- Read and sign the Cultural Sensitivity & Preparedness Guide: All direct, on-land supporters of Black Mesa are required to thoroughly read over and sign the Cultural Sensitivity & Preparedness Guide. This document is an in-depth guide that contains important information that you will need prior to and during your visit with a host family on Black Mesa. This guide gives you crucial information about what to expect, what to bring, how to be adequately prepared, background and current his/herstory, safety and legal issues, cultural sensitivity, code of conduct, and a suggested list of what to bring with you. We want to ensure that each person is informed about the agreements & basic requests by these communities, that each person is safe and accounted for, and that we have your contact and emergency contact info should an emergency arise. It is of the utmost importance that each caravan participant understand and respect the ways of the communities that we will be visiting. Please print out, sign, & bring this guidebook with you during your visit to Black Mesa.
- Pre-register ahead of time: To help us estimate how many people to expect as well as to help us make necessary accommodations for all.
- Host or attend regional organizational meetings in your area: We strongly urge participants to attend or organize regional meetings. Caravan coordinators are located in Prescott, Phoenix, Flagstaff, Colorado, Ithaca, NY, and the San Franciscoâ€™s Bay Area. The meeting locations and dates will be posted at the BMIS website as coordinators set them up.Â If you are interested in helping coordinate, contact BMIS. This caravan will be collaborating with the annual Clan Dyken Fall Food & Supply Run on Black Mesa.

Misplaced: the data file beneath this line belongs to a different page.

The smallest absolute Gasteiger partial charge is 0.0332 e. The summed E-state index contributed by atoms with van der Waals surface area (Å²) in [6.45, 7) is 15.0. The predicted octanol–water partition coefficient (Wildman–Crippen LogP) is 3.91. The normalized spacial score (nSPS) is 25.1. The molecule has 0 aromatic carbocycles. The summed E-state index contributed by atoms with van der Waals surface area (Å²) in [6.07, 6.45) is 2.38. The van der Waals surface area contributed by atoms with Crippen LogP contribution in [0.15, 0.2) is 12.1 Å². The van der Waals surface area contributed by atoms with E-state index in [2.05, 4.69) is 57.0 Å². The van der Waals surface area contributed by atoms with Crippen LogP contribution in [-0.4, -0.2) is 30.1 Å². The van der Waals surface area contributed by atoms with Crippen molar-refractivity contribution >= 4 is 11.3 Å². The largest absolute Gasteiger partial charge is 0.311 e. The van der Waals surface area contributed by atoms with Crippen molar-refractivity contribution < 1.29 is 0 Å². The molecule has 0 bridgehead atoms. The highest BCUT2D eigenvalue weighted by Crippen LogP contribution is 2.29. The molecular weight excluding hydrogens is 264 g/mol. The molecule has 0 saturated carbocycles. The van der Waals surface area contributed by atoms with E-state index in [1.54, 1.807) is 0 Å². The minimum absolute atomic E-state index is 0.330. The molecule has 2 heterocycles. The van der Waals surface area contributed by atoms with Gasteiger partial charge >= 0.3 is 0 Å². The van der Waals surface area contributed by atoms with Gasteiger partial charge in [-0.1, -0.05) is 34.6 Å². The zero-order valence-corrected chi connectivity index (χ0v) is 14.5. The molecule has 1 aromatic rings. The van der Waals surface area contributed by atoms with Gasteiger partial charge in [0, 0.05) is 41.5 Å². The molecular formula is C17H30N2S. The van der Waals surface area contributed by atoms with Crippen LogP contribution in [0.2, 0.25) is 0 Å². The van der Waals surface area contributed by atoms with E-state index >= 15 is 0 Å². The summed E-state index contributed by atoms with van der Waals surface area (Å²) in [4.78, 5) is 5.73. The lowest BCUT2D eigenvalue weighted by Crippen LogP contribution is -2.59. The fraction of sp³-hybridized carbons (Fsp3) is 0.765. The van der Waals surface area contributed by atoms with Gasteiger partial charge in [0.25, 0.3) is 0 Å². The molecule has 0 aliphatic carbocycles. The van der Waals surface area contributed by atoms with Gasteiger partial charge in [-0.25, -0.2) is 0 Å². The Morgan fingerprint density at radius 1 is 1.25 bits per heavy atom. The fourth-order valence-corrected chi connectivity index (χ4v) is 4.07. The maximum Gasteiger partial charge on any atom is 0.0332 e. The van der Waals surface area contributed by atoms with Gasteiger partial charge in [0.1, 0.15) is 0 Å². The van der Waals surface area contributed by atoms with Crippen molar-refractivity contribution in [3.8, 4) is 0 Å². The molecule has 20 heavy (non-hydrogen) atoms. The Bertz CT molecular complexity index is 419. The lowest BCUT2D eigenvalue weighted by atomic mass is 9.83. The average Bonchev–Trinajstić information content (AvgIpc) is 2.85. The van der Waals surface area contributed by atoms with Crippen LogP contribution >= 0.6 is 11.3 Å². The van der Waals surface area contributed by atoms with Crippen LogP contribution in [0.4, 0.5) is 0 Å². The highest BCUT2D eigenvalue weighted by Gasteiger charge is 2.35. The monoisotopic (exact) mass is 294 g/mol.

- Raise Awareness about Black Mesa and the caravan. You can obtain literature from BMIS.
- Organize fundraisers: At the weeks prior to every caravan, grassroots supporters from all over throw benefits to raise the much-needed funds, for such things as supplies, wood, and direct, on-land people-support. Please contact BMIS for guidelines prior to any fund-raising in the name of Big Mountain and Black Mesa.
- Collect supplies: Chainsaws, axes, mauls, axe & maul handles, chainsaw files, tools of all kinds, organic food, warm blankets, and especially trucks (either to donate to families or to use for the week of the caravan) are greatly needed on the land to make this caravan work! Building materials, tools, & supplies are needed for projects.Â Check out our Projects Needs List!
- Stay with a family on Black Mesa: Families living in resistance to coal mining and relocation laws are requesting self-sufficient guests who are willing to give three or more weeks of their time, especially in the winter. Since it is crucial to have good help out there and not create more work for the families, all supporters are required to read and sign the Cultural Sensitivity Preparedness Guide. Contact BMIS in advance so that we can make arrangements prior to your stay, to answer any questions that you may have, and so we can help put you in touch with a family.
We canâ€™t wait to see you in November!
Give Back To Mother Earth! Give To Future Generations!
[more detail & contacts here: http://blackmesais.org/take_action/caravan-of-support-to-big-mountain/ ]
Black Mesa Indigenous Support